In "Homicide and Suicide in America, 1900-1998," I pointed out that the low homicide rate in the early 1900s is thought by some to be an artifact due to incomplete data.(1) Reasons were listed to indicate that the homicide rate really was much lower 100 years ago. Another reason is as follows: In 1902 Americans spent $13 per capita (in 1999 dollars) for police protection, both public and private, while in 1996 we spent $207 per capita.(2) If violent crime really is no more frequent today, why are we spending 16 times more for protection against it?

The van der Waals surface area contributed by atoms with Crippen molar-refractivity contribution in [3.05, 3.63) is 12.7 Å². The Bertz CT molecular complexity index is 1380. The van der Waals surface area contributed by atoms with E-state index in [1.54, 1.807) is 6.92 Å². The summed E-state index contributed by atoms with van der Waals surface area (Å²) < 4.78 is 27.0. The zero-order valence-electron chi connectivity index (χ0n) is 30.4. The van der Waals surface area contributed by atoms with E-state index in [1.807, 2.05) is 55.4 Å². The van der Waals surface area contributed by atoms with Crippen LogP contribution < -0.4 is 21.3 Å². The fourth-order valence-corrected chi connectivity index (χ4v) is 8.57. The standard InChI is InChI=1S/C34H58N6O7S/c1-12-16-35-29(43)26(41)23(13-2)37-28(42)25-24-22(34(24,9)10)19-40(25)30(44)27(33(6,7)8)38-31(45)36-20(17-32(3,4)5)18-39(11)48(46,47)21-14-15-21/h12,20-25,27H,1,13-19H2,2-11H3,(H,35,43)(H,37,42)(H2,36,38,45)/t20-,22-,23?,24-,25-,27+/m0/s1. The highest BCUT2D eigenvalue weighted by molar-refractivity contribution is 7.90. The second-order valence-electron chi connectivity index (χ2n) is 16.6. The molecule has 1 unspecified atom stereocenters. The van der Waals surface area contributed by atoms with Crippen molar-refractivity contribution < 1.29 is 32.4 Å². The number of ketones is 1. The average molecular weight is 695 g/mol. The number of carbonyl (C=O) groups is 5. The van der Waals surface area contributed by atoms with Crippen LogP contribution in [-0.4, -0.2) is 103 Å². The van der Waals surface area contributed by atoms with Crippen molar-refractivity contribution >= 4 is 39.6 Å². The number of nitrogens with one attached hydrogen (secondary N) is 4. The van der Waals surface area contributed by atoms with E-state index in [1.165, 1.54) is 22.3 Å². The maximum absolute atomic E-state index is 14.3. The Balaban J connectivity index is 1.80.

One might ask how high our homicide rate would be now if we spent as little on protection as we did a century ago. One might also ask how much more productive it would be to spend more time teaching our children ethical values, rather than to spend more money putting them in jail. Answering these questions is not easy, but at least they should be asked.
David C. Stolinsky, MD
Los Angeles, CA
1. Stolinsky DC. Homicide and suicide in America, 1900-1998. Medical Sentinel 2001;6(1):20-24.
2. Caplow T, Hicks L, Wattenberg BJ. The First Measured Century. Washington: AEI Press, 2001; 221.
Correspondence originally published in the Medical Sentinel 2001;6(2);37-39. Copyright©2001 Association of American Physicians and Surgeons (AAPS).